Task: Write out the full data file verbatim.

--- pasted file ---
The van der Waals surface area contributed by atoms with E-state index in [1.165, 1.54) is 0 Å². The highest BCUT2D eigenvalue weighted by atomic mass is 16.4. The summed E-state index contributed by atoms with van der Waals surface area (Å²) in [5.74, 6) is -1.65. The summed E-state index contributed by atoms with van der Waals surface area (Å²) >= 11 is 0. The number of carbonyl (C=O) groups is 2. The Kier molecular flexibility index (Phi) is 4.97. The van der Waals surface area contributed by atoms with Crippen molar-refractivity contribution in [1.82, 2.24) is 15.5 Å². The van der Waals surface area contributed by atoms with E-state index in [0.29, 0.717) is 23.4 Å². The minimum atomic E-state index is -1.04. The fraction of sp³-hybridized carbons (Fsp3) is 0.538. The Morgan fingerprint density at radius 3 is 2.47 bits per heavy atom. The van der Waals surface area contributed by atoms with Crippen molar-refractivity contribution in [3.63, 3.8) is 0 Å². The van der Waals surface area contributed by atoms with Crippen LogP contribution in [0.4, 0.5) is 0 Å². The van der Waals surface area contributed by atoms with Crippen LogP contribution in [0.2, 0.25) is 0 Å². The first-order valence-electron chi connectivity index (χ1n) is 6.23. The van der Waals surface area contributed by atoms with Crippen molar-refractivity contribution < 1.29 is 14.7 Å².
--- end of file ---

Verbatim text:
The van der Waals surface area contributed by atoms with E-state index in [1.165, 1.54) is 0 Å². The highest BCUT2D eigenvalue weighted by atomic mass is 16.4. The summed E-state index contributed by atoms with van der Waals surface area (Å²) in [5.74, 6) is -1.65. The summed E-state index contributed by atoms with van der Waals surface area (Å²) >= 11 is 0. The number of carbonyl (C=O) groups is 2. The Kier molecular flexibility index (Phi) is 4.97. The van der Waals surface area contributed by atoms with Crippen molar-refractivity contribution in [1.82, 2.24) is 15.5 Å². The van der Waals surface area contributed by atoms with E-state index in [0.29, 0.717) is 23.4 Å². The minimum atomic E-state index is -1.04. The fraction of sp³-hybridized carbons (Fsp3) is 0.538. The Morgan fingerprint density at radius 3 is 2.47 bits per heavy atom. The van der Waals surface area contributed by atoms with Crippen molar-refractivity contribution in [3.63, 3.8) is 0 Å². The van der Waals surface area contributed by atoms with Crippen LogP contribution in [0.4, 0.5) is 0 Å². The van der Waals surface area contributed by atoms with Crippen LogP contribution in [0.2, 0.25) is 0 Å². The first-order valence-electron chi connectivity index (χ1n) is 6.23. The van der Waals surface area contributed by atoms with Crippen molar-refractivity contribution < 1.29 is 14.7 Å².